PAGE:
Field Research, Deuxieme Partie (Part two):
It's 1PM. Don's hungry. He's been to the gym, the hospital, and the golf driving range. I've been at the kitchen table, laptop open, getting to know Steve Jobs. How can I contact him if I don't know a thing about him or his company or, for that matter, the computer industry? Let's talk Shakespeare. Let's talk Jane Austen. John Milton, anyone? I am so out of my depth. This is crazy. My Dad's crazy, sending me messages from the past, telling me to Go straight to the top. What am I doing? Why'd I ever start this Buy-American project? Who cares about Import Backlash? Don interrupts my blogging-induced panic. "It's Sunday. How 'bout you take a break? Let's figure out lunch."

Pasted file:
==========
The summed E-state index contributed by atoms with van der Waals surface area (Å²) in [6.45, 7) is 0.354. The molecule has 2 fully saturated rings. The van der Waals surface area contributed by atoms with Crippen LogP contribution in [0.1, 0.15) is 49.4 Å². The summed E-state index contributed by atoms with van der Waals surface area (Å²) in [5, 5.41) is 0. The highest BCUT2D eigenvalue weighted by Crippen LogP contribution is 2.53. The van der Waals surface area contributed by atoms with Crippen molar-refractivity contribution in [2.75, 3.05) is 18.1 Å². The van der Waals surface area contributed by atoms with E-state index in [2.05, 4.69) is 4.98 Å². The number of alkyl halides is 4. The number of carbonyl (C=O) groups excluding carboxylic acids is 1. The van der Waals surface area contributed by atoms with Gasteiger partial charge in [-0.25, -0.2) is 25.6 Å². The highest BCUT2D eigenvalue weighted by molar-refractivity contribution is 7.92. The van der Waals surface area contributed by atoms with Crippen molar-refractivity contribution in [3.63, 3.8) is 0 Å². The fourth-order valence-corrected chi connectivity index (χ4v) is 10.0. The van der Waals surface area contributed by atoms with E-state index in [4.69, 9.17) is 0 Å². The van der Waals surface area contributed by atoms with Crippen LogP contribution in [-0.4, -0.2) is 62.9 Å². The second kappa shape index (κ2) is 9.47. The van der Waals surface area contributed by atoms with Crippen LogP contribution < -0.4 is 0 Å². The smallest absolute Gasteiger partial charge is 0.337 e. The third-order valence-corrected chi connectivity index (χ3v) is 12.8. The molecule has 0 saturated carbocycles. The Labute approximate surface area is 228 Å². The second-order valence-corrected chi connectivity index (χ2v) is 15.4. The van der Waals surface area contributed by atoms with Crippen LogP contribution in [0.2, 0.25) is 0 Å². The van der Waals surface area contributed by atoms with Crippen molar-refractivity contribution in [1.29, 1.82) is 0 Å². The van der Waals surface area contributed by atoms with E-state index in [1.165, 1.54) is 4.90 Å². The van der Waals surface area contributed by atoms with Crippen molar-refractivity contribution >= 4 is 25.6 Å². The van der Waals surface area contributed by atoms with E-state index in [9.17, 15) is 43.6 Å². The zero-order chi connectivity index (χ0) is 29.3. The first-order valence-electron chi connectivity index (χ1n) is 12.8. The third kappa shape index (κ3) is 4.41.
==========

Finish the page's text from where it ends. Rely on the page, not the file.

Gentle reader (as Miss Manners would say and yes, please be gentle) will recall we decided to boycott German-owned Trader Joe's. It now beckons. Have you tried their frozen mushroom risotto? Toss some of their frozen baby peas and frozen grilled chicken into a skillet, saute for a few mintues and yum. A meal in minutes. Experts say the key to sticking with New Year's resolutions is pre-planning. Our freezer, refrigerator and cupboards are bare, other than a pre-boycott bag of Trader Joe's organic mini carrots. Was it just eight days ago that we started?